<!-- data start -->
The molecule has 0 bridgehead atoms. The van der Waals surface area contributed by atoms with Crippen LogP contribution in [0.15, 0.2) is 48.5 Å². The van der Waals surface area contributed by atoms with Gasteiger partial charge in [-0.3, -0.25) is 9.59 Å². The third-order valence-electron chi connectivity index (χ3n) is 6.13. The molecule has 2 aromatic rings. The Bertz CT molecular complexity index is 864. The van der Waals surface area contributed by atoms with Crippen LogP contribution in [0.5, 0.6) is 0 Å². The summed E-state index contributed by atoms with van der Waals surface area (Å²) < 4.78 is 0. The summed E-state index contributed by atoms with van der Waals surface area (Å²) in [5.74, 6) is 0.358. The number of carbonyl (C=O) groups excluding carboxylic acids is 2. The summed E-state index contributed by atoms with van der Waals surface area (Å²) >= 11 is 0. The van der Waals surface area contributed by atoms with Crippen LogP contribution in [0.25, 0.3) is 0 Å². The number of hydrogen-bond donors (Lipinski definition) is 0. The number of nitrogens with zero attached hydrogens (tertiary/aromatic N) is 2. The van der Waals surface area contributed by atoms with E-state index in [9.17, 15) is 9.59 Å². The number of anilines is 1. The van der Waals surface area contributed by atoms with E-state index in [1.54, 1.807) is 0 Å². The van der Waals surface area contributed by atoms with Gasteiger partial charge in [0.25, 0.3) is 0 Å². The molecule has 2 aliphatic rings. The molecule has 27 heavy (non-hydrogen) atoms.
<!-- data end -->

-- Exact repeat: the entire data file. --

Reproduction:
The molecule has 0 bridgehead atoms. The van der Waals surface area contributed by atoms with Crippen LogP contribution in [0.15, 0.2) is 48.5 Å². The van der Waals surface area contributed by atoms with Gasteiger partial charge in [-0.3, -0.25) is 9.59 Å². The third-order valence-electron chi connectivity index (χ3n) is 6.13. The molecule has 2 aromatic rings. The Bertz CT molecular complexity index is 864. The van der Waals surface area contributed by atoms with Crippen LogP contribution in [0.5, 0.6) is 0 Å². The summed E-state index contributed by atoms with van der Waals surface area (Å²) < 4.78 is 0. The summed E-state index contributed by atoms with van der Waals surface area (Å²) in [5.74, 6) is 0.358. The number of carbonyl (C=O) groups excluding carboxylic acids is 2. The summed E-state index contributed by atoms with van der Waals surface area (Å²) >= 11 is 0. The van der Waals surface area contributed by atoms with Crippen LogP contribution in [0.25, 0.3) is 0 Å². The number of hydrogen-bond donors (Lipinski definition) is 0. The number of nitrogens with zero attached hydrogens (tertiary/aromatic N) is 2. The van der Waals surface area contributed by atoms with E-state index in [9.17, 15) is 9.59 Å². The number of anilines is 1. The van der Waals surface area contributed by atoms with E-state index in [1.54, 1.807) is 0 Å². The van der Waals surface area contributed by atoms with Gasteiger partial charge in [0.25, 0.3) is 0 Å². The molecule has 2 aliphatic rings. The molecule has 27 heavy (non-hydrogen) atoms.